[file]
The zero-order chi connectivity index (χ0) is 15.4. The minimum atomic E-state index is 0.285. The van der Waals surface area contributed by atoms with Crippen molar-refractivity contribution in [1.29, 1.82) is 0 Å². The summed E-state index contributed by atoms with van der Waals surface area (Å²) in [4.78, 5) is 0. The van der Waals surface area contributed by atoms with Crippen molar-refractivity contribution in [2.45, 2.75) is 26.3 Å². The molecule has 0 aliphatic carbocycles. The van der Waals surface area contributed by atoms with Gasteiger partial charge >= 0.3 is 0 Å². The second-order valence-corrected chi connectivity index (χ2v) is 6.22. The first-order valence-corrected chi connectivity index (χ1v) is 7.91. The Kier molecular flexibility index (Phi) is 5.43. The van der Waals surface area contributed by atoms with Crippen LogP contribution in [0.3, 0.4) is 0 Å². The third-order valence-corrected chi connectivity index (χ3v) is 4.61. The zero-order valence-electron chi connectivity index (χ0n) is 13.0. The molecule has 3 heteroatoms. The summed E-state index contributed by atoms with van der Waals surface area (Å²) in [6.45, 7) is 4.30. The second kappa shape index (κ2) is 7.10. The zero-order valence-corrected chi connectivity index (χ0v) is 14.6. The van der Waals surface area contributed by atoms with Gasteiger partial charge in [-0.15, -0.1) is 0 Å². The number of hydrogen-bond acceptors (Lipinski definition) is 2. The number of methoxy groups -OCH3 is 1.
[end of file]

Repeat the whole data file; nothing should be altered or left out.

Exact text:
The zero-order chi connectivity index (χ0) is 15.4. The minimum atomic E-state index is 0.285. The van der Waals surface area contributed by atoms with Crippen molar-refractivity contribution in [1.29, 1.82) is 0 Å². The summed E-state index contributed by atoms with van der Waals surface area (Å²) in [4.78, 5) is 0. The van der Waals surface area contributed by atoms with Crippen molar-refractivity contribution in [2.45, 2.75) is 26.3 Å². The molecule has 0 aliphatic carbocycles. The van der Waals surface area contributed by atoms with Gasteiger partial charge >= 0.3 is 0 Å². The second-order valence-corrected chi connectivity index (χ2v) is 6.22. The first-order valence-corrected chi connectivity index (χ1v) is 7.91. The Kier molecular flexibility index (Phi) is 5.43. The van der Waals surface area contributed by atoms with Crippen LogP contribution in [0.3, 0.4) is 0 Å². The third-order valence-corrected chi connectivity index (χ3v) is 4.61. The zero-order valence-electron chi connectivity index (χ0n) is 13.0. The molecule has 3 heteroatoms. The summed E-state index contributed by atoms with van der Waals surface area (Å²) in [6.45, 7) is 4.30. The second kappa shape index (κ2) is 7.10. The zero-order valence-corrected chi connectivity index (χ0v) is 14.6. The van der Waals surface area contributed by atoms with Gasteiger partial charge in [-0.15, -0.1) is 0 Å². The number of hydrogen-bond acceptors (Lipinski definition) is 2. The number of methoxy groups -OCH3 is 1.